The Nine Network has confirmed an airdate for its new weekly talk show, The Verdict. Hosted by Karl Stefanovic, the new series will premiere Thursday, October 8, at 8.30pm on Channel Nine.
Nine is promising that The Verdict will be full of “lively and entertaining discussions” of current events as well as questions from the live studio audience and an in-depth interview with a newsmaker or celebrity.
The program had been rumoured for a 9:30pm Sunday timeslot after 60 Minutes, but Nine has opted for the earlier Thursday timeslot believing it will find a bigger audience. It will be interesting to see if Footy Show fans have any interest politics.
Panellists for the premiere episode will be announced shortly. During rehearsals Nine has been experimenting with names such as Mark Latham, Sandy Rea, Amanda Vanstone, Justine Rogers, Campbell Brown, Seb Robertson, Pallavi Sharda and Tammy May.
The hour-long program, which will go to air over five weeks, will also allow the audience at home to vote on weekly topics via the Your Verdict voting site at 9Jumpin.com.au.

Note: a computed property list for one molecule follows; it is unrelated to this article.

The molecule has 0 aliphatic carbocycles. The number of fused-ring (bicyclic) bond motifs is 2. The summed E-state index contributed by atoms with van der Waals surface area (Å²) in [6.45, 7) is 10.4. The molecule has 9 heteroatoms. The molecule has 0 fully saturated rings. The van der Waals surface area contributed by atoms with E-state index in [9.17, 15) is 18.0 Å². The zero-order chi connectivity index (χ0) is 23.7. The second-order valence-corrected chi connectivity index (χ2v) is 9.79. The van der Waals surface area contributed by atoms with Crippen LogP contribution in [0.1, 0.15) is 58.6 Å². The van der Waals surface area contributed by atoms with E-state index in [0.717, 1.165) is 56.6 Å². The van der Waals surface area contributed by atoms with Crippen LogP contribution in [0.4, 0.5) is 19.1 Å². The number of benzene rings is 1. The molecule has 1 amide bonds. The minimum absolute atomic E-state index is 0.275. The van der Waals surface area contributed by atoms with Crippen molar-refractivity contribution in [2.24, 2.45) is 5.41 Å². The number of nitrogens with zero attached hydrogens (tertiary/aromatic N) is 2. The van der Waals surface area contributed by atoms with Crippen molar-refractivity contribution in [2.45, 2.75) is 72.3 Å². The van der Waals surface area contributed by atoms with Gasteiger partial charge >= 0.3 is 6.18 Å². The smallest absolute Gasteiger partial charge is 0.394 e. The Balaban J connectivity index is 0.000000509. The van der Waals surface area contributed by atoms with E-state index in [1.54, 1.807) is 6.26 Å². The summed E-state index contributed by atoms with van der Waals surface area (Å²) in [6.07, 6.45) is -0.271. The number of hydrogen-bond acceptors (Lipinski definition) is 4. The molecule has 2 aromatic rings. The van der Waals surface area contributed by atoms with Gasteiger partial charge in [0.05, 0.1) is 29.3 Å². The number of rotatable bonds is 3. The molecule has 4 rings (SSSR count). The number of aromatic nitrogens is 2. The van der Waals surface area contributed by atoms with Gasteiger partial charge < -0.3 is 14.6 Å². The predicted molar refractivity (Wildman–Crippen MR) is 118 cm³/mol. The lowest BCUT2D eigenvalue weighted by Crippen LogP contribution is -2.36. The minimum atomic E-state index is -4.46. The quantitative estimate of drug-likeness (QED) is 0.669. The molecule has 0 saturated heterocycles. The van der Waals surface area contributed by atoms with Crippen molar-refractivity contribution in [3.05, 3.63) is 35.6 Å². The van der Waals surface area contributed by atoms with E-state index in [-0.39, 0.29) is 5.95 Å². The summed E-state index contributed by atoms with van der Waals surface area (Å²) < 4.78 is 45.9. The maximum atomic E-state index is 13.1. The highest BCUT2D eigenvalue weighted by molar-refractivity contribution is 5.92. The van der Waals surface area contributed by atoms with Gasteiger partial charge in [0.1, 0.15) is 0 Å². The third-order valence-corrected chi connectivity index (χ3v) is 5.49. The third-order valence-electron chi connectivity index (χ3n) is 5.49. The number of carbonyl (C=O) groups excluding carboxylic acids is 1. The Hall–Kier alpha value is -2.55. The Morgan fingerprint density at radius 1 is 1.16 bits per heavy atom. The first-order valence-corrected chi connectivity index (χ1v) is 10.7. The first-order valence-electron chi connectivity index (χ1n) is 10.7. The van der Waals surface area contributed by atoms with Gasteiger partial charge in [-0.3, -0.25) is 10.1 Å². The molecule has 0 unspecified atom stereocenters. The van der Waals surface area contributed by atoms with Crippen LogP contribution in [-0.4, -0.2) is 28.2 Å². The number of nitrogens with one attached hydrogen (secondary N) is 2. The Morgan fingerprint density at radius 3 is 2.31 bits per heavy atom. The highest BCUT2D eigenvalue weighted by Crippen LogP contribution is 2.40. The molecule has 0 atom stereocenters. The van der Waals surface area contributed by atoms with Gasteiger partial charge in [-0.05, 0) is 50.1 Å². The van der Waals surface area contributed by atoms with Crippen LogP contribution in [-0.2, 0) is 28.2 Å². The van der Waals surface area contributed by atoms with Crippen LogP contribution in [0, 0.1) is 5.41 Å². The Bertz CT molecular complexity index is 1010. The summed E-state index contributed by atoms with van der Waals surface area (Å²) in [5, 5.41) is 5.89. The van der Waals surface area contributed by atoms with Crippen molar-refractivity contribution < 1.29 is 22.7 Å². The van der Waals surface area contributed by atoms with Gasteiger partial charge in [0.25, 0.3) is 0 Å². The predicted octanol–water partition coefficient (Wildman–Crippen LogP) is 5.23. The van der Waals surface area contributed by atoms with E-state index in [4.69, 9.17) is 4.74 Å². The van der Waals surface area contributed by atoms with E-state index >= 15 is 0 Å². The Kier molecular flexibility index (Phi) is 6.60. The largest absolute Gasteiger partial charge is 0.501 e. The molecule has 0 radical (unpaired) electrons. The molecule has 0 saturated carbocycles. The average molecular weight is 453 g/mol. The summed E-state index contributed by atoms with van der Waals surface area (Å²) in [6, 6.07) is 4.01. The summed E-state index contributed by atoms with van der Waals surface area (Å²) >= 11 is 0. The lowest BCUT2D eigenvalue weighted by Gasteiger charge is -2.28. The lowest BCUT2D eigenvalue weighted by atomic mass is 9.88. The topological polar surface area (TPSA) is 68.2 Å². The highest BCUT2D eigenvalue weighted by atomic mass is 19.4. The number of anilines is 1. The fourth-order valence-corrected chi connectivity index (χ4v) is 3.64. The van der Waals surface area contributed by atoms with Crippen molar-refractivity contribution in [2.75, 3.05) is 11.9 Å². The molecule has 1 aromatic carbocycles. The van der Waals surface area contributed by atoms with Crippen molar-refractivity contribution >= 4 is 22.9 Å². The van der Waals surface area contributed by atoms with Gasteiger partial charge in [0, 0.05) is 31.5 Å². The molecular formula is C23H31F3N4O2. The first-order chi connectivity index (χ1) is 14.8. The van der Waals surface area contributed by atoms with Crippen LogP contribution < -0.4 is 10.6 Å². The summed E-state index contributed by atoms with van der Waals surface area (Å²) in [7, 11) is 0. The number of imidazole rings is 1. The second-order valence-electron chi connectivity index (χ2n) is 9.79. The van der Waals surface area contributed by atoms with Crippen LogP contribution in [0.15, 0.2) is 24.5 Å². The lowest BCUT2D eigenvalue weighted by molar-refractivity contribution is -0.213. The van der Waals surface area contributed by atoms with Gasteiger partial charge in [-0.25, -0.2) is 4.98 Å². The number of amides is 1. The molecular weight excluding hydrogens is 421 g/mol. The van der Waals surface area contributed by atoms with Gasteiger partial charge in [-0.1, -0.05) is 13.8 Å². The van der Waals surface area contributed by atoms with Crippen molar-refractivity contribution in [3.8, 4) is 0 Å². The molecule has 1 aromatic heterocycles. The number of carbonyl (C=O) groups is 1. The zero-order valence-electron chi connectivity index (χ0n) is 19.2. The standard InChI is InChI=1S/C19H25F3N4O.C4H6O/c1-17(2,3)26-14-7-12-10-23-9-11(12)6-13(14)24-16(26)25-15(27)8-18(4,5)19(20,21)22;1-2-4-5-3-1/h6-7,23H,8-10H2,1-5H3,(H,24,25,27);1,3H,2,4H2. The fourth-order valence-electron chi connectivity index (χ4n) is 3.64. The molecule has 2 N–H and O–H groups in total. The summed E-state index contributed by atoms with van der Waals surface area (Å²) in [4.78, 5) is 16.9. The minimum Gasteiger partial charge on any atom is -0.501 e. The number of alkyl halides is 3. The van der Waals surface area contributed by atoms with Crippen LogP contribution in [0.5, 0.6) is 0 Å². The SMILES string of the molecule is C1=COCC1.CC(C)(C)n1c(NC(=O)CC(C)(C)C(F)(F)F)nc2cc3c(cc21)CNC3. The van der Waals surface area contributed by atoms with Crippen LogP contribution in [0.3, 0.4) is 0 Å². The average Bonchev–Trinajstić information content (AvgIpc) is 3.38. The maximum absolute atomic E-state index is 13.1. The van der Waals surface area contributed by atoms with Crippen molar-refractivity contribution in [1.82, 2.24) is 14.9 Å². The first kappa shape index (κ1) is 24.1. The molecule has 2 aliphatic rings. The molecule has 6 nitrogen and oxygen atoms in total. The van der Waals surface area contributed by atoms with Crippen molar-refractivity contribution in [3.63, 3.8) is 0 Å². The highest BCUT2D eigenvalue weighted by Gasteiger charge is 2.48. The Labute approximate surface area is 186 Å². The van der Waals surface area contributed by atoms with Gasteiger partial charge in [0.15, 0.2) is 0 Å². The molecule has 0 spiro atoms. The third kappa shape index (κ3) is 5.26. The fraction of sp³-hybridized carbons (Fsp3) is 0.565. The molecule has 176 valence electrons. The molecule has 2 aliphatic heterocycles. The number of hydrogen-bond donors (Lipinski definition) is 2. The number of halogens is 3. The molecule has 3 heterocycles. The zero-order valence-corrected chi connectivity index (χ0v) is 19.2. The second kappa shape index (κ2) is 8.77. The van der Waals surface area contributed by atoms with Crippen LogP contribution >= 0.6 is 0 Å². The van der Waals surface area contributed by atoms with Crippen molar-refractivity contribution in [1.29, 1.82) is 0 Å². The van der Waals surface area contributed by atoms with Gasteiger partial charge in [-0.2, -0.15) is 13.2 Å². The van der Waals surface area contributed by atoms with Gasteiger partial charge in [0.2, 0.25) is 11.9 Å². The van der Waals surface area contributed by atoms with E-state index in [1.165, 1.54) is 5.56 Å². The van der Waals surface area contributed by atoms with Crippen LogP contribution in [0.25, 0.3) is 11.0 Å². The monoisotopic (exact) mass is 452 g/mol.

Karl Stefanovic said today: “I’m really looking forward to getting beyond the headlines with The Verdict. Each week on the panel we will canvass a range of opinions to reflect our society. I know our top-shelf production team will be carefully choosing topics and panellists to represent the broadest range of opinions on matters confronting us all – and I’m never lacking one, so I can’t wait to get amongst it.
“Hold onto your hats, folks. It might get bumpy.”
Karl Stefanovic delivers #TheVerdict; THURSDAY WEEK on Channel 9!Posted by The Verdict on Monday, 28 September 2015
Phil Goyen, Executive Producer of The Verdict, said: “I’m really excited about this program and can’t wait for the debates, discussions and fun to begin. My hope is that each week the panellists and topics will spark conversations in living rooms around Australia.
“With social media driving so many issues, and with today’s ever-shorter news cycle, The Verdict will be the place for panellists and viewers to really explore big news stories and important issues beyond 140 characters.”